IT’S A FAIR QUESTION that gets asked a lot.
Last month, another reader wanted an answer to a scholarly twist he put on that same question. You can read my answer here: Why did Jesus die?
But I just got the question again from a reader who seems more genuinely puzzled than theologically curious.
Here’s the question from Donna Lindsay, who wins a free book for asking.
Why did Jesus have to die for our sins? What sins did he die for? The ones committed up to his death? Or all, including mine? If so, does it mean we are all automatically saved, no matter what sin we commit? That just sounds silly! So back to my original question….what did Jesus die for and why? Was it just to show us that there is life after death?
First off, no, most scholars say the Bible doesn’t teach that we can sin all we want because the blood of Jesus has got us covered from now till kingdom come.
One anonymous Bible writer said that sternly enough: “If we deliberately continue sinning after we have received knowledge of the truth, there is no longer any sacrifice that will cover these sins” (Hebrews 10:26).
It seems that if we live a perpetually sinning life, we’ll set off a smoke alarm at the Pearly Gates.
As for the answer to the rest of Donna’s question, let me point to something I wrote in The Complete Guide to the Bible, page 333 in my edition.
Why did Jesus have to die?
You’d think the almighty God could have figured out a better plan of salvation.
Something less bloody.
Something that didn’t involve his son on a slab.
To be quite frank, God isn’t famous for explaining himself. Suffering Job would testify to that. God essentially told Job there are some things that physics-bound humans can’t understand about the spiritual dimension. In those cases, God expects people to trust him.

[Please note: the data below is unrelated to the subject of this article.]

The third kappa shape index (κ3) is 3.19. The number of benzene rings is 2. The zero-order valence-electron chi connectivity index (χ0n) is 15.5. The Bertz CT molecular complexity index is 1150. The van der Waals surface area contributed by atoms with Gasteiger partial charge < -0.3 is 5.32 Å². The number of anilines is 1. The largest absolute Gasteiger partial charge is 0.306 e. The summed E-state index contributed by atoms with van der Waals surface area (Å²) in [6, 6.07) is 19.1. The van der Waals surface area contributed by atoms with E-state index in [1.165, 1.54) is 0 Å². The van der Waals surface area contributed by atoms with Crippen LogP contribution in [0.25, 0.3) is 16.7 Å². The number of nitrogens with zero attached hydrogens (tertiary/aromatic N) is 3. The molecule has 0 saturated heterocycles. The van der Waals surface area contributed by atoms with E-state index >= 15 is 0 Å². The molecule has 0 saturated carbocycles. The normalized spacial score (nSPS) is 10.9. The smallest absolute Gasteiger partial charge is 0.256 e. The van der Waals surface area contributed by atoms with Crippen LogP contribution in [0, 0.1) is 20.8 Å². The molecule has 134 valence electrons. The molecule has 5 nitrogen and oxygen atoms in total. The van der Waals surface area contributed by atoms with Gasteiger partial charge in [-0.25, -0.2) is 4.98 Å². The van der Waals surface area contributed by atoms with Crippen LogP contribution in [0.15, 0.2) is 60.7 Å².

Perhaps that’s the case with Jesus’ death. Yet the Bible does offer a few clues about possible reasons.
Sin is a capital offense.
It has been from the beginning. God told Adam that if he broke the one and only law—eating forbidden fruit—“you are sure to die” (Genesis 2:17). Apostle Paul added, “The wages of sin is death” (Romans 6:23).
It’s as though God can’t tolerate sin any more than matter can tolerate anti-matter. We’re not going to find them in the same vicinity.
Life is in the blood.
God said as much when he set up the system of animal sacrifices. “The life of the body is in its blood. I have given you the blood on the altar to purify you, making you right with the LORD. It is the blood, given in exchange for a life, that makes purification possible” (Leviticus 17:11).
Jesus’ death fulfilled the death penalty requirement for everyone.
“Our High Priest offered himself to God as a single sacrifice for sins, good for all time. . . . When sins have been forgiven, there is no need to offer any more sacrifices” (Hebrews 10:12, 18).
Jesus’ death set the stage for the Resurrection.
It was the Resurrection that finally convinced Jesus’ disciples that he was God’s Son. They were convinced enough that most of them died as martyrs. After seeing Jesus risen from the dead, and hearing him promise the same future for them, they died expecting that “everyone who believes in him will not perish but have eternal life” (John 3:16).
Random book winner this week
Sandra Doane. I give away one free book a week to a randomly selected subscriber to my free blog and quarterly newsletter. Sandra is random this week.
The Complete Guide to the Bible
It has been my experience that it is very hard to explain even the simplest things to some people. That does not mean they are stupid, or that I am not a very good communicator. It means that we all have different thought processes and different levels of understanding. How, then, could God explain, once and for all, the relationship He wished to establish with His people, to all people, in all times and places? He accepted responsibility for creating an imperfect humanity, and proved it in such a harsh way as to make a distinct impression. Is it the way I would have done it? Probably not, but I am not God and do not see clearly as He does.
Stephen M. Miller